Go to Content Go to Navigation

Science & ICT Trends

HOME News & Notice Science & ICT Trends
share

 

IBS to Remove Traumatic Memories with Visual Stimuli (February 14)

- Scientists unmask the neural circuit that underlies an effective psychotherapy for reducing traumatic memories

- Paper published on Nature to contribute to PTSD treatment


Director Shin Hee-Sup of Center for Cognition and Sociality of Institute for Basic Science (IBS) used animal experiments to prove the effectiveness of psychotherapy for treating post traumatic stress disorder (PTSD) so called “trauma” for the world’s first time and identified the new brain pathway.


o The Ministry of Science and ICT (MSIT) and IBS announced that the tangible outcomes from this research have been published on the online version of Nature (IF 41.577), which is world’s most-renowned paper, at 3am of February 14 (Korean local time).


The research team found out that fear reaction decreased rapidly for mice having trauma from painful memories by giving visual stimulus of moving light swinging side to side (alternating bilateral sensory stimulation).


* eye movement desensitization and reprocessing (EMDR): one of psychotherapeutic methods for treating post-traumatic stress disorder (PTSD). In the EMDR, patients are instructed to recall a traumatic memory while receiving alternating bilateral sensory stimulation (ABS).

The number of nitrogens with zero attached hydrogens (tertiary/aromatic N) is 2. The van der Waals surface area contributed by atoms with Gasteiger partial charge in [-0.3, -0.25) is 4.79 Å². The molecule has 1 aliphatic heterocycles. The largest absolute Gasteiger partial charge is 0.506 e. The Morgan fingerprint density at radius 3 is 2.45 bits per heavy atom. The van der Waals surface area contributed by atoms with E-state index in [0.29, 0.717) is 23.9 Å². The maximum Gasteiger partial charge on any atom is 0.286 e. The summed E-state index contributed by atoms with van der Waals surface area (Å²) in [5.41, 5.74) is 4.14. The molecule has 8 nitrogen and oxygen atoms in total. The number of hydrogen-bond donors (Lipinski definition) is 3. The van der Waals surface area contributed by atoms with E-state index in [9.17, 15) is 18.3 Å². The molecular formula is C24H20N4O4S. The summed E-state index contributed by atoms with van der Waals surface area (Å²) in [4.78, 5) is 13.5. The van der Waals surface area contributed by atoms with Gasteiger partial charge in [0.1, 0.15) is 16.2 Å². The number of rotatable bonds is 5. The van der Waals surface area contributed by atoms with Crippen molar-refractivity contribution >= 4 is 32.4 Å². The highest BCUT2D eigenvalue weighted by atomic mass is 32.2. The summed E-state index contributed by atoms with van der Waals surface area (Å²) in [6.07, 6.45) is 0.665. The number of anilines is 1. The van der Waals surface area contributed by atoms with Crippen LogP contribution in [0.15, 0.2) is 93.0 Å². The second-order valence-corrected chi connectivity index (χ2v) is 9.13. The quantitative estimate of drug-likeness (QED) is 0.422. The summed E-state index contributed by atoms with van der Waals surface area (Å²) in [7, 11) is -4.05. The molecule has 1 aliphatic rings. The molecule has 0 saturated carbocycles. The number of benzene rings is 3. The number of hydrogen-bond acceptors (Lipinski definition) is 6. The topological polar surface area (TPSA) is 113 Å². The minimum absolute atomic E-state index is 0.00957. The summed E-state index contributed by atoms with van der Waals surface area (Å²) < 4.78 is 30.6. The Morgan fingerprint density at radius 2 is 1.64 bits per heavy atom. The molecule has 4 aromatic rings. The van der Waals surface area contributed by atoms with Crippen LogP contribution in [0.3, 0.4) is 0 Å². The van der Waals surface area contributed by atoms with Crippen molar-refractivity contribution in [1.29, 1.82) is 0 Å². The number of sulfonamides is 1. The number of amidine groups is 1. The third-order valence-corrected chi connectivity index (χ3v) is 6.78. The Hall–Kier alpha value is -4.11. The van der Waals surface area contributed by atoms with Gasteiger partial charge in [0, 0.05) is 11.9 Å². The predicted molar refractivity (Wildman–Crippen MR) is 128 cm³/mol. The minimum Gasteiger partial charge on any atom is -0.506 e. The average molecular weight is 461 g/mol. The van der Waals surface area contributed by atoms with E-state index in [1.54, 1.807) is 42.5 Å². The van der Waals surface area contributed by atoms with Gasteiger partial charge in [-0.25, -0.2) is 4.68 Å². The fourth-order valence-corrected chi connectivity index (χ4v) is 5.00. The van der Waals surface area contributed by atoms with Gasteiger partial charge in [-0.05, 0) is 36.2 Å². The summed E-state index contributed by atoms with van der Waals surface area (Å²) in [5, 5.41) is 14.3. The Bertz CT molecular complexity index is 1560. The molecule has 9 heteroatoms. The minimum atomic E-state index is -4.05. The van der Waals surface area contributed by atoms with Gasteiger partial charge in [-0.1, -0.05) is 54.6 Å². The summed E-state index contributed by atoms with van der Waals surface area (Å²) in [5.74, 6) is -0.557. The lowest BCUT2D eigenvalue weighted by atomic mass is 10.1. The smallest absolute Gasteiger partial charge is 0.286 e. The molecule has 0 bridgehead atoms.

o It has been proven that fear reaction did not recur when faced with similar situations for a prolonged time in different places and a new neural circuit has been discovered which is involved in conjuring up traumatic memories and reactions among brain domains.


o It has been confirmed that through behavioral / observational experiments and neurophysiology therapies, fear response reducing effects can be adjusted using neural circuits. The neural circuits start from superior colliculus which receives visual stimuli (manages eye movement and attracting attention), go through mediodorsal thalamic nuclei (constrains fearful memories) and reach to amygdala (fear response).


* When neural circuit which starts from superior colliculus to mediodorsal thalamic nuclei and then to amygdala is strengthened by using optogenetics, effects of reducing fear reaction became strong but when it was curbed instead, effects of reducing fear reaction disappeared.

The research is meaningful in that the effects of psychotherapy which have only been proven through experiences could be identified with scientific principles in treating post-traumatic stress disorder (PTSD) by using animal experiments.


o It is first time for the effects of psychotherapy used in psychiatric division to be proven with animal experiments. It has been reported that post-traumatic stress disorder is cured efficiently, if alternating bilateral sensory stimulation is repeated, either in the form of light or sound, when recalling a traumatic memory. However, this has been often ignored when principles have not been identified.


Director Shin Hee-Sup of Center for Cognition and Sociality of IBS said, “post traumatic stress disorder (PTSD) may develop after a single traumatic experience, but it takes a long time to cure diseases with drugs and provide psychiatric treatment. We will focus on research which develops drugs and technologies that control the circuit which curbs recalling of traumatic memories and this will contribute to treating PTSD easily.”






Move to the top of the page